The basic idea of ARCADIA/Capella is to describe how a system works. An Architectural Diagram is in my Opinion one of the most powerful techniques to do this. From my experience, there is no better way to explain to e.g. a colleague how a system works as to show him the Architectural Diagram.
Describing the system (e.g. a Software Program, Mechanical System) is obviously possible using Capella.
However, is it also feasible to describe the development of such a system?
The screenshot I’ve posted shows the workflow of our development. The LAB diagram was incredibly important for us, as it allowed us to assign the individual subtasks to the appropriate colleagues so that they had an overview of the entire system at all times. Once a task was finished, we moved on to the next task, again assigning the individual subtasks to the respective employees.
My question now would be, whether our procedure for the development of a system, corresponds to the “rules” of ARCADIA/Capella, or whether there would be other/better procedures.
Note: A huge advantage of the LAB was of course that each subtask could be described in more detail in its own LAB.
ARCADIA concepts and activities can indeed be used to describe and reason about the development of the system. At least, I’ve already seen some experiences on this.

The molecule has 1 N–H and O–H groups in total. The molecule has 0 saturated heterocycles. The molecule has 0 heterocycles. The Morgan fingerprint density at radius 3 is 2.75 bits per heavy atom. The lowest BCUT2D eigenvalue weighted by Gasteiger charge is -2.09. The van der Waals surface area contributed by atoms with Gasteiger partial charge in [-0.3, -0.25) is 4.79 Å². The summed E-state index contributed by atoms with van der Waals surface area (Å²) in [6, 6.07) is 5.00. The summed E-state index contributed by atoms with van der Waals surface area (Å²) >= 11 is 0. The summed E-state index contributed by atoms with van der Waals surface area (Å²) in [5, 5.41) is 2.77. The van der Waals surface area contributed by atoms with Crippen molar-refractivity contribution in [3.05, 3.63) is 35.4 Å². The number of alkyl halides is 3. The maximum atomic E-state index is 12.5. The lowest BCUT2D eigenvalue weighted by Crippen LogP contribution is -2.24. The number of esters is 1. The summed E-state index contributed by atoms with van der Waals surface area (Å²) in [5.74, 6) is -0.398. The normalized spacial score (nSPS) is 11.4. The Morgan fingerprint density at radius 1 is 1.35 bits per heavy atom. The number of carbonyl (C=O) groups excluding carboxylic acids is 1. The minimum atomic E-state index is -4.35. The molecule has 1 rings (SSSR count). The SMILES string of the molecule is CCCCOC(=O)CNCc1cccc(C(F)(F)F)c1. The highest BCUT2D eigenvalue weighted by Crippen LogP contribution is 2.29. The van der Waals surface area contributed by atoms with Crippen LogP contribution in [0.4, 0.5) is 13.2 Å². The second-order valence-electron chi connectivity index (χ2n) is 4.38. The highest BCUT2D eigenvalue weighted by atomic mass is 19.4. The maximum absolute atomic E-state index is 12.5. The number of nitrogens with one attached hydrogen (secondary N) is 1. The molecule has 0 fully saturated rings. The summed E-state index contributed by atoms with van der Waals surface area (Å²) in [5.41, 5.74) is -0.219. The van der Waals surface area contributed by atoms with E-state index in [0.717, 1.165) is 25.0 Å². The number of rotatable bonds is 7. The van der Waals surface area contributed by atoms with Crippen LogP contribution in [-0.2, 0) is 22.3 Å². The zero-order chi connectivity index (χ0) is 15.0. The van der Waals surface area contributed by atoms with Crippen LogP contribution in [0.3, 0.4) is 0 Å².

In fact, the Operational Analysis perspective is often used to describe and analyze business processes. If we consider the specific case of a development process, we are in the use case you describe.
Also this is not that surprising: the method supports the architecting of systems. It has been created for a specific kind of systems (human-made, “engineered” systems), but many principles and activities can be applied to other kinds of systems (human systems, for instance).
Having said that, IMHO Arcadia lacks of concepts, tasks and views that are particulairly useful when modelling human processes. The main one being the planning of activities on time or roadmaps. Of course you can exploit some existing concepts (functions, dependencies between functions, …) but ultimately you lack of a roadmap-kind view.
Thank you for your answer! This encourages me to continue using Capella as a tool for Developing Systems. It’s true that there is no “time” component in e.g. Architectural Diagrams, but that’s not a big disadvantage for our use case. As I said, the most important thing is, that it allows us to create subtasks and to define an Architectural Diagram for each subtask.
I had some thoughts about this… thinking as well about documentations (EI) used through business processes…
Business processes would be then capabilities. I did not complete the reflexion, but time planning would go through export csv function list and capabilities list, use in Excel or other spreadsheet. Then prepare to import into time planner like MS-Project.
To me the Capella part would be the business process design, run the process would be more in the planner.